JUAN GONZALEZ: Yes, I’d like to ask Tariq Ali, I was struck by your counter-posing the physical courage of Benazir Bhutto with some of the lack of political courage. And this is something that you’ve remarked in many of your articles in the past, including interviews you had with her. I remember one article where you talked about a 1988 interview, I think it was, that you had with her when she was prime minister and how she was hemmed in by the political forces in Pakistan, but would not publicly tell her supporters what was going on. Could you talk about that in this sort of—this trend throughout her leadership of this lack of political courage.
TARIQ ALI: Well, Juan, this is absolutely right, and it’s been her tragedy and the country’s tragedy. When she came to power, elected for the first time, it is absolutely true she was hemmed in by the military on one side and an old rogue of a bureaucrat who had been made president on the other.
And she told me very openly, “I can’t do anything.” And I said to her at the time in Prime Minister’s house in Islamabad, “I understand that, but there are two things you have to do. One, you have to make it very clear to the people publicly that this is the reason I can’t deliver my promises on land reform, on health, on education. They won’t let me do anything. This is why I can’t make any readjustments in foreign policy. They have imposed their own foreign minister, Yacoub, on me, who insists we carry on as before,” etc. etc. She didn’t do that.
And I think by this time she had become a very different person politically from what she had been earlier and had decided that she didn’t want to be on the wrong side of history, so to speak. She more or less said that to me. And she realized or she thought that the only way to survive in this world was basically to do the bidding of the army at home and Washington abroad, two institutions which had led to the—which had basically bumped off her dad in 1979 and which were not going to do her any favors.
AMY GOODMAN: Tariq, explain that, how her father died and who was involved in his assassination, in his execution.
TARIQ ALI: Her father was probably the most popular politician in Pakistan, pledging massive social reforms. Zulfikar Ali Bhutto, who had been elected in the 1970 elections, had won a large majority in the country that we now know as Pakistan and had been elected on a very radical platform. He came to power.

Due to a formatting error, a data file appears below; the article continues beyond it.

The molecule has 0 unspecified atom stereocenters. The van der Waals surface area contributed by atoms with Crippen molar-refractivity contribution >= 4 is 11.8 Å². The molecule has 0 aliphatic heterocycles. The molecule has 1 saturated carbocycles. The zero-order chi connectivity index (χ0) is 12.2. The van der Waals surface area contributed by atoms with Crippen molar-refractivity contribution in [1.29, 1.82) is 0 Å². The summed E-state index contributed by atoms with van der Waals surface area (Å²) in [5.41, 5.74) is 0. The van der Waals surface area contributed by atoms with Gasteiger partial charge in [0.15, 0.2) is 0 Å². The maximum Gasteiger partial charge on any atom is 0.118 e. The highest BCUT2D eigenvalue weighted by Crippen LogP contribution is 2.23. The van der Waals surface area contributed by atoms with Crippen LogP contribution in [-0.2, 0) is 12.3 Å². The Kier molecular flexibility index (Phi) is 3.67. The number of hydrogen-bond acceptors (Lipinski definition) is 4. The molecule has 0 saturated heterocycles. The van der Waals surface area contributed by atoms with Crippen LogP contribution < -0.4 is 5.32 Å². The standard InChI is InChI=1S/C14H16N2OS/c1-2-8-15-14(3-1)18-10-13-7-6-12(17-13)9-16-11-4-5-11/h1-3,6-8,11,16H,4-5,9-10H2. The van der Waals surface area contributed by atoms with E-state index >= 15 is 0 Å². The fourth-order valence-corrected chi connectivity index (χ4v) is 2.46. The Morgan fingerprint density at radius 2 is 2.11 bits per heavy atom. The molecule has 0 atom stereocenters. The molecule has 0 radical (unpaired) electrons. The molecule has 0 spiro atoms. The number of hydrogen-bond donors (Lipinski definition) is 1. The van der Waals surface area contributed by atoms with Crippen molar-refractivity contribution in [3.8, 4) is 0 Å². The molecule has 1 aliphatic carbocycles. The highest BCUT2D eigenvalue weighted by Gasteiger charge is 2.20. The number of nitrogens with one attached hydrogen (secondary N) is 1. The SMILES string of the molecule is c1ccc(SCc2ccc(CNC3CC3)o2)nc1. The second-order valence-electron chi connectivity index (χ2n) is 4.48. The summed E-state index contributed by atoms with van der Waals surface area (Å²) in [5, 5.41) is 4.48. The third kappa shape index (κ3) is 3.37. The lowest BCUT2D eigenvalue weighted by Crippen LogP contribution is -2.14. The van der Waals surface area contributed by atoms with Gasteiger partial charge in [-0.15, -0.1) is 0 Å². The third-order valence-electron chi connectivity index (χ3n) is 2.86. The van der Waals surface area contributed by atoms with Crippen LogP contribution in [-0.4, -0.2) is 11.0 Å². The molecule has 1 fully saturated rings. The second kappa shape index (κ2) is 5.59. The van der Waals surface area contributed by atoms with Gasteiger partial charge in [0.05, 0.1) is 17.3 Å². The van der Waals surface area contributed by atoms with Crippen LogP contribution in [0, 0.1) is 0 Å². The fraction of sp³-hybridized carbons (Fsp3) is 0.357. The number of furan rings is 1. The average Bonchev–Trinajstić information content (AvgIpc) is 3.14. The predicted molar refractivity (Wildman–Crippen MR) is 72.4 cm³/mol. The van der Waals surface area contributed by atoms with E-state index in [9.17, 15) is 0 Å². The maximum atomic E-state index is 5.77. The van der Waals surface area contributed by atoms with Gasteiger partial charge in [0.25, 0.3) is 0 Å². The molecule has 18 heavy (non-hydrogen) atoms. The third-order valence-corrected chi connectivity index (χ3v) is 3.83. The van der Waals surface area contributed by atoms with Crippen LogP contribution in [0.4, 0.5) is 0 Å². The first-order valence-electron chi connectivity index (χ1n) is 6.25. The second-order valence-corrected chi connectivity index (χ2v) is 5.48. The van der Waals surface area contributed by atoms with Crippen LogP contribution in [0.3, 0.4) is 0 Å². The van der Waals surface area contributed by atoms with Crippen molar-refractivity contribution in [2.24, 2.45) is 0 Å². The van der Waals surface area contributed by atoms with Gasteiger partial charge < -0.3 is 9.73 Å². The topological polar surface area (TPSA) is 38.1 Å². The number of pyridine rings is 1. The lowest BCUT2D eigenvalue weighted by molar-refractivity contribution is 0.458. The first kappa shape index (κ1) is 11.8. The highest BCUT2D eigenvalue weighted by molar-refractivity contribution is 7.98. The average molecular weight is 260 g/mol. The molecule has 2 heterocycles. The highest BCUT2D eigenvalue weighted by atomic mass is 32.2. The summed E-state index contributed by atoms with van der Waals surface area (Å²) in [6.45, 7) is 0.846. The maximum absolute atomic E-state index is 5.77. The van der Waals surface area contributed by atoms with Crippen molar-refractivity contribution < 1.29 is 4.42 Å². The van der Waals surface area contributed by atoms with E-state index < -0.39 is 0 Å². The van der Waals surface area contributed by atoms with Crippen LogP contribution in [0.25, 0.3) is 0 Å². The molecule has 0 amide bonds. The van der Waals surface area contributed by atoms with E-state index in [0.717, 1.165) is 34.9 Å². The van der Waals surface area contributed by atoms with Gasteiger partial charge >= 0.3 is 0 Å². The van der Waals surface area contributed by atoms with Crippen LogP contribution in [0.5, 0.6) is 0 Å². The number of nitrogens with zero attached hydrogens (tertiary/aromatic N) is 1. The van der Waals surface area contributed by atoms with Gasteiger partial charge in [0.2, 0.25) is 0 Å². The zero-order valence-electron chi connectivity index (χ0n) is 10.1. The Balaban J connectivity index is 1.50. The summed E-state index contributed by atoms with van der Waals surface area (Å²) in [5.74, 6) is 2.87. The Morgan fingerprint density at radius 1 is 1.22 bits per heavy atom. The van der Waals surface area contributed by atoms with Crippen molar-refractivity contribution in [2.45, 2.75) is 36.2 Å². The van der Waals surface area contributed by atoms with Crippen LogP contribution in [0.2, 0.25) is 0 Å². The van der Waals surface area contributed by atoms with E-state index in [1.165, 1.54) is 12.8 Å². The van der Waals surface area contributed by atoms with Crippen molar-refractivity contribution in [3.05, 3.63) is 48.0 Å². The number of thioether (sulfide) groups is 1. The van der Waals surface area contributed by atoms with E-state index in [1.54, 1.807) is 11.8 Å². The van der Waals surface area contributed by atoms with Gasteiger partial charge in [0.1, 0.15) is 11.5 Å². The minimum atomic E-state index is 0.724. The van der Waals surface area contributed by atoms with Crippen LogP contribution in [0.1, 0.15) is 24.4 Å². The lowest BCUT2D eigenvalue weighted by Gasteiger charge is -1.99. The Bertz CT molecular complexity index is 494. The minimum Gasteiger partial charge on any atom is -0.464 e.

He implemented some of his reforms, not all, became extremely autocratic, clashed with the United States on a number of issues, including Pakistan’s right to have nuclear weapons. Henry Kissinger warned him in private that if you do not desist on the nuclear issue, we will make a terrible example out of you. That’s what Bhutto wrote from his death cell. The United States organized a military coup d’etat. General Zia-ul-Haq took power in 1977, organized a trial against Bhutto, charging him with an absurd charge of murdering someone. The judges were pressured, and they found him guilty, and Bhutto was hanged in April 1979. It could not have happened without US support and approval, because Zia was a nobody, and Washington clearly green-lighted the murder.
And Bhutto, from his death cell, wrote a very moving document called “If I Am Assassinated,” in which he said there are two hegemonies—these are his words. He said, “There are two hegemonies that dominate our country. One is an internal hegemony, and the other is an external hegemony. And unless we challenge the external hegemony, we will never be able to deal with the internal one,” meaning Washington is the external hegemony and the army is the internal one. And this is a problem which still haunts Pakistan and which, I have to say, has now created this new crisis.
And unfortunately, his daughter decided to collaborate with both of these hegemonies. One has to say this. Her second period in office was a total disaster, because not only did she do nothing for the poor or her natural constituency, but basically it became an extremely corrupt government, and she and her husband accumulated $1.5 billion through corruption. This is well known to everyone.